A break in the weather yesterday and I headed out to the park with the dog. It was late in the day and the sun was low, just peaking over the tops of the tallest trees but illuminating their branches, causing these silhouettes against the clear sky.
The young trees grew straight up, strong and perfect with all their branches heading up toward the light and heat. They were perfect in every way–smooth and unblemished.
In contrast, the older trees’s branches grew in every direction. They were twisted and torn, gnarled from age, weather, and adversity. And yet, they were by far more beautiful than those young trees. I marveled at the ability of those big trees to endure all that nature throws–winds, snow, ice, drought, and extreme heat. Their beauty came from the way they had handled all this misfortune.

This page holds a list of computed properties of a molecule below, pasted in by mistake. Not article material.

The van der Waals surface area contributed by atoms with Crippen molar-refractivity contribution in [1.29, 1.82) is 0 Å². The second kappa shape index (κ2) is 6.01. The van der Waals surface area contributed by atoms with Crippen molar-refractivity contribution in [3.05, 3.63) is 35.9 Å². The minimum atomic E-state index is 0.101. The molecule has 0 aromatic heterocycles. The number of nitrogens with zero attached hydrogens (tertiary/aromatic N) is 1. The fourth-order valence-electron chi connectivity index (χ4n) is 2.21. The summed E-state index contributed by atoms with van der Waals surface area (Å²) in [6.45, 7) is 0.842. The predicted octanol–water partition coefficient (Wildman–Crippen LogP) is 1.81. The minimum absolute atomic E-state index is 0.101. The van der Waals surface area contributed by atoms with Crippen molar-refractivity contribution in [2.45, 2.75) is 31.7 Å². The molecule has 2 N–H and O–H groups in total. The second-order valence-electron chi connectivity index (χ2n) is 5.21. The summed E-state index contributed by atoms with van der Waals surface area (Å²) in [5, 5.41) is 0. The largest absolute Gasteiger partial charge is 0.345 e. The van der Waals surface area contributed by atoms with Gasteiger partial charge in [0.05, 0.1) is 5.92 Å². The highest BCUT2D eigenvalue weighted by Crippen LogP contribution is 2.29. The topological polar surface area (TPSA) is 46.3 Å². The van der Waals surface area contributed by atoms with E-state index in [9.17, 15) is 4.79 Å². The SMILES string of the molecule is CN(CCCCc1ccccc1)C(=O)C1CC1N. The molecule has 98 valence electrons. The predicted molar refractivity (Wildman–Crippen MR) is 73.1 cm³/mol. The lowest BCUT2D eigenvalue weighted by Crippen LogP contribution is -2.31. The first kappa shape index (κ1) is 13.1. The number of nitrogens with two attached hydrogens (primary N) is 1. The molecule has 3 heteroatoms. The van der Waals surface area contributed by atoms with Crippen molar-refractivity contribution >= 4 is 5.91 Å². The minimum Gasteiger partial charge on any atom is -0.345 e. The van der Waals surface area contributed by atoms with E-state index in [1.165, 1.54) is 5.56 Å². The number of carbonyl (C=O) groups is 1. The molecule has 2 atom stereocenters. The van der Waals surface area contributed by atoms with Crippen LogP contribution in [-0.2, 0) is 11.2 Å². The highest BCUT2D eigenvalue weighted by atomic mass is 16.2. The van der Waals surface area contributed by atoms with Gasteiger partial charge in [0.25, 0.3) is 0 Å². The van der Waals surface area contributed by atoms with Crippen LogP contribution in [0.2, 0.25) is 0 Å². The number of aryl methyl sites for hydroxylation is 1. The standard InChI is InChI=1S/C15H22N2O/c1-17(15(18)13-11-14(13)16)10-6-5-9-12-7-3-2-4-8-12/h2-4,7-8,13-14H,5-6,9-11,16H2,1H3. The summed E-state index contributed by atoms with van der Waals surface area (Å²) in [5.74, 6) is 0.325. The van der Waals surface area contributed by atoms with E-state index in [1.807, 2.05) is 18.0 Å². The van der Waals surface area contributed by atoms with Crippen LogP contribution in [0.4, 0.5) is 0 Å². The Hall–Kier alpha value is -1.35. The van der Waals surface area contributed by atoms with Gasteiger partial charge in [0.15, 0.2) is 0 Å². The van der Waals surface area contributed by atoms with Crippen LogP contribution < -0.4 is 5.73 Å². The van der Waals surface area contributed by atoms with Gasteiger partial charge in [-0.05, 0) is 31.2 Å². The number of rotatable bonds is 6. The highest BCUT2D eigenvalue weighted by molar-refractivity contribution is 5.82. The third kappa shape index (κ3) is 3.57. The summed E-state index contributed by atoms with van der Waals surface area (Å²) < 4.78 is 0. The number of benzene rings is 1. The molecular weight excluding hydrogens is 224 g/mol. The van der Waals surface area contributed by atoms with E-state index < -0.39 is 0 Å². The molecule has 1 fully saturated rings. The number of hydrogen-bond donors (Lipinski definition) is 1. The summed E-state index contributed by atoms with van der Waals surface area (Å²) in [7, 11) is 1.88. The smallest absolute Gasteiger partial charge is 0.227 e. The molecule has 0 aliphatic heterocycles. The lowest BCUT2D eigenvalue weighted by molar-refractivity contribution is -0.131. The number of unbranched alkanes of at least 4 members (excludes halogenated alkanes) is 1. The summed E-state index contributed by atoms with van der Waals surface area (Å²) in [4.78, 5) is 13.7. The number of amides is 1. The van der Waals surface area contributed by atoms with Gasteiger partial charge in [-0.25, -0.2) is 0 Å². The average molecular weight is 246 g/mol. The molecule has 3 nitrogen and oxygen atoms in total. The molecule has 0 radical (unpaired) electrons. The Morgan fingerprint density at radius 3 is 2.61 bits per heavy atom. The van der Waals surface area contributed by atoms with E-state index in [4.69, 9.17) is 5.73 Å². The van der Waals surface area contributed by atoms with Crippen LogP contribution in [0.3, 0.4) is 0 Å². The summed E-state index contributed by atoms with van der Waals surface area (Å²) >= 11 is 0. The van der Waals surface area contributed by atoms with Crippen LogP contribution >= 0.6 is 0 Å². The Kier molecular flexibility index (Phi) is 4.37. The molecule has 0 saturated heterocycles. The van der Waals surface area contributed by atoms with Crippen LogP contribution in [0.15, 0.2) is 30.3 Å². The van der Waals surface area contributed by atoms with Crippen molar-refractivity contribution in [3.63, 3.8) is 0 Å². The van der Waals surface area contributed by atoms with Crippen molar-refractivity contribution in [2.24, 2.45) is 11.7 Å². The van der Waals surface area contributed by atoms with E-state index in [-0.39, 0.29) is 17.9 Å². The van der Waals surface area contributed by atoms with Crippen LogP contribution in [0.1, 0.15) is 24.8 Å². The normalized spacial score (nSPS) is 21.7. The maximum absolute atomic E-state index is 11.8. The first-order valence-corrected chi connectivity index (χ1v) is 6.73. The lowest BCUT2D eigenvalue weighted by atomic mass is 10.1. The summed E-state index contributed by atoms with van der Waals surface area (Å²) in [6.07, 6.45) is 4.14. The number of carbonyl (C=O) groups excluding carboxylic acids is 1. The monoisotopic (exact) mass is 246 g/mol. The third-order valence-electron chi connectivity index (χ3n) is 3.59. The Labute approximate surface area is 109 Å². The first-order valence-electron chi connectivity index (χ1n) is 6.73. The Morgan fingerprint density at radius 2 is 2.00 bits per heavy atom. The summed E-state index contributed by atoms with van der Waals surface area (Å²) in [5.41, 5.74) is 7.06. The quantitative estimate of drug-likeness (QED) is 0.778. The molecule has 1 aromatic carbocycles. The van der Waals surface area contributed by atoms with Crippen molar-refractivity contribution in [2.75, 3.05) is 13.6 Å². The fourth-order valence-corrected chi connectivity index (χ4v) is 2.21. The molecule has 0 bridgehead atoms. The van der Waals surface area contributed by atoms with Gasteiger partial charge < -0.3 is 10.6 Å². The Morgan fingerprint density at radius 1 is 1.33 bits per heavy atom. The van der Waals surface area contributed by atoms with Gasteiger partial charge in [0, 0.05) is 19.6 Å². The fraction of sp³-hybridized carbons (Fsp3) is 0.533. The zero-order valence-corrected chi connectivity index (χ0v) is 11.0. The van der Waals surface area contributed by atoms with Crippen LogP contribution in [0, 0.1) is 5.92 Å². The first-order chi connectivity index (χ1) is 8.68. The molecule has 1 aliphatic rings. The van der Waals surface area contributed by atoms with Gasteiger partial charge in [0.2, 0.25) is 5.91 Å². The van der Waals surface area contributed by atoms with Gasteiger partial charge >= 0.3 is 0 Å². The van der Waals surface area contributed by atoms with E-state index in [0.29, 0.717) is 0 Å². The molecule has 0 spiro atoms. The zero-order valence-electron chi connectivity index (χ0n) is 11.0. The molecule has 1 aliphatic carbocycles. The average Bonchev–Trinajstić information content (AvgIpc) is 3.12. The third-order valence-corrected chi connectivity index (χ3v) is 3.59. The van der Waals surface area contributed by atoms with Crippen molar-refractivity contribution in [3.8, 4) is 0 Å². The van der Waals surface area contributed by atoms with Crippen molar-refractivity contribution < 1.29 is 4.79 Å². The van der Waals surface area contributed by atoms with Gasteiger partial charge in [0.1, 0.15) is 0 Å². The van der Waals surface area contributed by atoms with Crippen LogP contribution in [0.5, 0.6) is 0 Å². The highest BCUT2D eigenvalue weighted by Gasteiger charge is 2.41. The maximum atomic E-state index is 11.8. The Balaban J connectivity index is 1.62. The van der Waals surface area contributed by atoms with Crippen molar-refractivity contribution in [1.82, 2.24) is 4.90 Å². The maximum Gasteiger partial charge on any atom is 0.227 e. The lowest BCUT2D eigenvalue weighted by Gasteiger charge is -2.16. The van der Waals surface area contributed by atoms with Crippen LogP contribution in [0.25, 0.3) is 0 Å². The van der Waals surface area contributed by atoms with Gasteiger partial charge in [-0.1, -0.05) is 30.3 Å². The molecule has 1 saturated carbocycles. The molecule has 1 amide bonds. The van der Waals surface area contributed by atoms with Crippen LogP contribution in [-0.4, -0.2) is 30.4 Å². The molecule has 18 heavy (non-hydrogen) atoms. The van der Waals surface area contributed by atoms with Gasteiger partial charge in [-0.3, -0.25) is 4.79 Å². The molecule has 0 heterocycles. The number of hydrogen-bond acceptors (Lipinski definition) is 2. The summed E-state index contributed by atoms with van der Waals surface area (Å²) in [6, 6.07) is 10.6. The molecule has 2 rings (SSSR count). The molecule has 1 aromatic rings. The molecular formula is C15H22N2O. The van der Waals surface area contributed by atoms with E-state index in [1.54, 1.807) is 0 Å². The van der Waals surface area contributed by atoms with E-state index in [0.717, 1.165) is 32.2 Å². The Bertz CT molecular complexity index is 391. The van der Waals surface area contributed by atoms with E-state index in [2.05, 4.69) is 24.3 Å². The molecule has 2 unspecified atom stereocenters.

How is it that we admire these qualities–and the attending appearance–in trees and not in each other?
I looked around and people of all ages were running furiously, trying to escape the years and weather that have eaten at their bodies and faces. They long for youth, for the strong, perfect branches of their late teens. How many of them wanted to exhibit with pride the arms and legs that have suffered from countless heart aches and disappointments? The deep, gnarled wrinkles in their faces that are a testament to their ability to endure?
I think we have things backward in this society. We should value those wrinkles just as we value the twisted branches of an old tree. They are beautiful because they represent survival. They are beautiful because they are who we really are.